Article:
Teen Life, January 1972

Photos at left are from the magazine cover
PETE DUEL grew up in the small town of Penfield, New York, a suburb of Rochester. His dad was the town's only doctor and his mother was the nurse. Pete's whole family tree was filled with doctors, but he never really considered the medical profession himself. The one thing he wanted to do from the time he was two years old was become an airplane pilot.


During Pete's early boyhood days, his dad introduced him to the wonders of the outdoors. Since Penfield was a rural town, there were plenty of woods and fields around for Pete to play in and learn all about camping and hiking and nature. And Pete loved it all. But then progress began to take over and the wooded areas Pete loved so much were torn up to make way for houses and businesses. Pete was quite hurt by the whole thing. He just hated the thought of builders coming with their bulldozers to destroy the natural beauty of his home town. And he decided then to dedicate himself to helping protect the environment.


When Pete was in high school, he learned that his eyesight was no longer perfect, and that this would keep him from becoming a pilot. Since drama was another thing that really interested him, he began to consider it as a career. Oddly enough, though, Pete didn't perform in any high school dramas--he didn't like the idea of studying lines. But when he went off to St. Lawrence University in Canton, New York, he took a drama course and began to appear in college productions. At the end of his second year, his dad came to see him in a performance of "The Rose Tatto" and suggested that Pete leave St. Lawrence and go to drama school.


And so, Pete enrolled at the American Theater Wing school in New York City where he worked and studied for two years. After graduation and a few off-Broadway parts, he found himself in the national touring company of "Take Her She's Mine." This was a turning point in his life, because when the play got to Los Angeles, Pete realized that that's where he should be--searching for TV and film roles. So after the tour was completed, he returned. And because he still loved camping and the outdoors so much, Pete made his trip across country by car, sleeping in a simple pup tent along the way rather than in motels. His trip did contain one big disappointment though. He'd allowed himself a lot of time to spend in the Rockie Mountains but never even got to see them. It rained all ten days he was there.


Once Pete was out in Hollywood, he was lucky to get a number of TV guest roles, then a running role in the series "Gidget," and then a starring role in "Love On A Rooftop." Unfortunately, "Rooftop" didn't last too long and Pete found himself out of work. Not discouraged at all, he continued to study acting and do guest shots. Finally success knocked at his door last season in "Alias Smith and Jones." Pete enjoys his present series very much and hopes it will continue for a long time. But if for some unimaginable reason it doesn't, he needn't worry about his future as an actor. It looks mighty secure right now.

BEN MURPHY, the other half of the outlaw team of "Alias Smith and Jones," was born in Jonesboro, Arkansas, but grew up in a suburb of Chicago, Illinois, called Hinsdale. As a child, Ben's only ambition was to be a professional baseball player and he spent many hours at the sport. But when he was fourteen, he gave up playing ball to work as a caddy in a Chicago golf course.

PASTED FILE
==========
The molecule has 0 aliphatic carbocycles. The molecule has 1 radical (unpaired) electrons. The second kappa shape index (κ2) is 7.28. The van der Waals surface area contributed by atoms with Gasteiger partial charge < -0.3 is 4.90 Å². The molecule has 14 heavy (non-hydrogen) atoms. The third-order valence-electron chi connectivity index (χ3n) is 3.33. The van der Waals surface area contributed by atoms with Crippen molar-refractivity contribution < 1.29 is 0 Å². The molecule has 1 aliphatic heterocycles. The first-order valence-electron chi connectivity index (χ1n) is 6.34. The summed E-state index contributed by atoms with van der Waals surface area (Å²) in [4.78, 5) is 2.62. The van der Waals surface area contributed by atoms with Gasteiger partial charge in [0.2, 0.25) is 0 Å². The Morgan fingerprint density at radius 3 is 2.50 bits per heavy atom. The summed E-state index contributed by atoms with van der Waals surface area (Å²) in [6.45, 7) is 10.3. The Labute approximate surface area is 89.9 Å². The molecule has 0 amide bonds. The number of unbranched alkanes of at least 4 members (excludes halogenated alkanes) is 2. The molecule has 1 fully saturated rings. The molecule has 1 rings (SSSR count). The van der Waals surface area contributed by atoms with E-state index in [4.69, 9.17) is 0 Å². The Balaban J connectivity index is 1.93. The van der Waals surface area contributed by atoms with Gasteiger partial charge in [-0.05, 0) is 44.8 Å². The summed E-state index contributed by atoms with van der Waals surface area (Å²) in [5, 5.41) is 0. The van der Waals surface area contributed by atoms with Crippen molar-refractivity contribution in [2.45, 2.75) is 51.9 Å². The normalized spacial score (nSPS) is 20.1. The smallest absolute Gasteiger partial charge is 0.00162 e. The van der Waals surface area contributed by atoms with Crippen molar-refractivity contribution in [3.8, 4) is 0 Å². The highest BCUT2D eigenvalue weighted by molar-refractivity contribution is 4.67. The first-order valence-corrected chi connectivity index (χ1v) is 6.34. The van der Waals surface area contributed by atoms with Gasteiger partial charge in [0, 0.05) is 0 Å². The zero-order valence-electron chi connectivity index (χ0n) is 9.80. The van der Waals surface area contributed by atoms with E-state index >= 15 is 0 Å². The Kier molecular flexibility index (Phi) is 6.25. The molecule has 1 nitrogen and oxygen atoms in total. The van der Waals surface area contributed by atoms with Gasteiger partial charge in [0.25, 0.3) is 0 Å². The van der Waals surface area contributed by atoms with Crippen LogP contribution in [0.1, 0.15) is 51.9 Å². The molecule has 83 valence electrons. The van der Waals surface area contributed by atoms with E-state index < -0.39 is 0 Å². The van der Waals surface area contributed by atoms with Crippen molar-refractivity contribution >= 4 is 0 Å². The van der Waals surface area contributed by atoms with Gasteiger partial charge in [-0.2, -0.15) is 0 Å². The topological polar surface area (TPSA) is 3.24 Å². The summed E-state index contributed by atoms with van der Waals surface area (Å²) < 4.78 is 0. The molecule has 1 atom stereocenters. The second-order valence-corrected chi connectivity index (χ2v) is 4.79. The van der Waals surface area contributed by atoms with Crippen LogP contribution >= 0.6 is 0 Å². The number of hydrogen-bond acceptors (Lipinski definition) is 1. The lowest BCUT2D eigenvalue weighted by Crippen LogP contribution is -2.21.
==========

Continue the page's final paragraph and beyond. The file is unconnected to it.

Ben had always been a fine student in school and he knew he wanted to go to college after he graduated from St. Precopius Greek Orthodox High School, but he wasn't really too sure where or what he wanted to study. So he made the rounds. He first enrolled at Loras College in Dubuque, Iowa. He stayed there for a year and then went to Loyola University in New Orleans, later transferring to the University of the Americas in Mexico City, Mexico. Still not quite satisfied, Ben transferred to the University of Illinois, where he picked up a Bachelor of Arts degree in international relations. A year of so of graduate study followed at Loyola University and the University of the Americas before he went to the Pasadena Playhouse in California. There he completed a two-year course and earned a second degree, this time in theater arts.


In all of Ben's travels from school to school and from city to city, he managed to get quite an education. Not only did he receive the excellent formal training that the schools he attended had to offer, he also picked up quite a hit of knowledge from the people he met and places he'd seen along the way. Ben knew that all his travel experiences were important and that he'd want to remember them in years to come, so he kept a scrapbook of his adventures as he traveled back and forth across the country.


Somewhere along his way, Ben got the urge to try acting. He was in Mexico City at the time, and though he loved to study, he began to realize that he'd soon need an outlet for all he'd learned. That's when he went to the Pasadena Playhouse.


Ben set his mind on an acting career and knew he could make it if he really wanted to. He was still studying and performing at the Pasadena Playhouse, in fact, when he got his lucky break. An agent saw him, put him under contract and began opening doors for him. Soon Ben was doing hit parts in TV shows. Before long he landed the role of Robert Stack's assistant in "The Name of the Game." Then, when ABC's "Alias Smith and Jones" was being cast, Ben was the first choice for the part of Kid Curry. Ben enjoys his current role just as much as his co-star does and for the same reason--it keeps him outdoors and on the move. He's very hopeful that the show will continue for a long time--and he's very certain that his future will be as exciting as his past.

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